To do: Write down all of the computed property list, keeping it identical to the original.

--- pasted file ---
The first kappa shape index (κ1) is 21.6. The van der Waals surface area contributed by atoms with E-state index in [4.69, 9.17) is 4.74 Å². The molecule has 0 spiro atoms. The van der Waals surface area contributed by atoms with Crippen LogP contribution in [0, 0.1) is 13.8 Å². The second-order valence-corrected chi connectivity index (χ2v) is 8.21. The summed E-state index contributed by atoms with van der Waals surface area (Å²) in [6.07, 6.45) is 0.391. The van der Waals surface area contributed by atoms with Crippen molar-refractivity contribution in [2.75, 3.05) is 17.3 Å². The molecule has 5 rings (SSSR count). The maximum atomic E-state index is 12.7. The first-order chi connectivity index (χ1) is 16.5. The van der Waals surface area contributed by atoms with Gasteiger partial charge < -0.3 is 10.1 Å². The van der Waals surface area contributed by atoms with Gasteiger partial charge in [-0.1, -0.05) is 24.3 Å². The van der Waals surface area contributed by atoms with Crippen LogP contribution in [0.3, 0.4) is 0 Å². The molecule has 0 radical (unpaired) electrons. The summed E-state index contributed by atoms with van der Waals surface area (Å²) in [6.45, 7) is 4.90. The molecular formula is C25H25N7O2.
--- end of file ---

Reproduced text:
The first kappa shape index (κ1) is 21.6. The van der Waals surface area contributed by atoms with E-state index in [4.69, 9.17) is 4.74 Å². The molecule has 0 spiro atoms. The van der Waals surface area contributed by atoms with Crippen LogP contribution in [0, 0.1) is 13.8 Å². The second-order valence-corrected chi connectivity index (χ2v) is 8.21. The summed E-state index contributed by atoms with van der Waals surface area (Å²) in [6.07, 6.45) is 0.391. The van der Waals surface area contributed by atoms with Crippen molar-refractivity contribution in [2.75, 3.05) is 17.3 Å². The molecule has 5 rings (SSSR count). The maximum atomic E-state index is 12.7. The first-order chi connectivity index (χ1) is 16.5. The van der Waals surface area contributed by atoms with Gasteiger partial charge < -0.3 is 10.1 Å². The van der Waals surface area contributed by atoms with Gasteiger partial charge in [-0.1, -0.05) is 24.3 Å². The van der Waals surface area contributed by atoms with Crippen LogP contribution in [0.3, 0.4) is 0 Å². The molecule has 0 radical (unpaired) electrons. The summed E-state index contributed by atoms with van der Waals surface area (Å²) in [6.45, 7) is 4.90. The molecular formula is C25H25N7O2.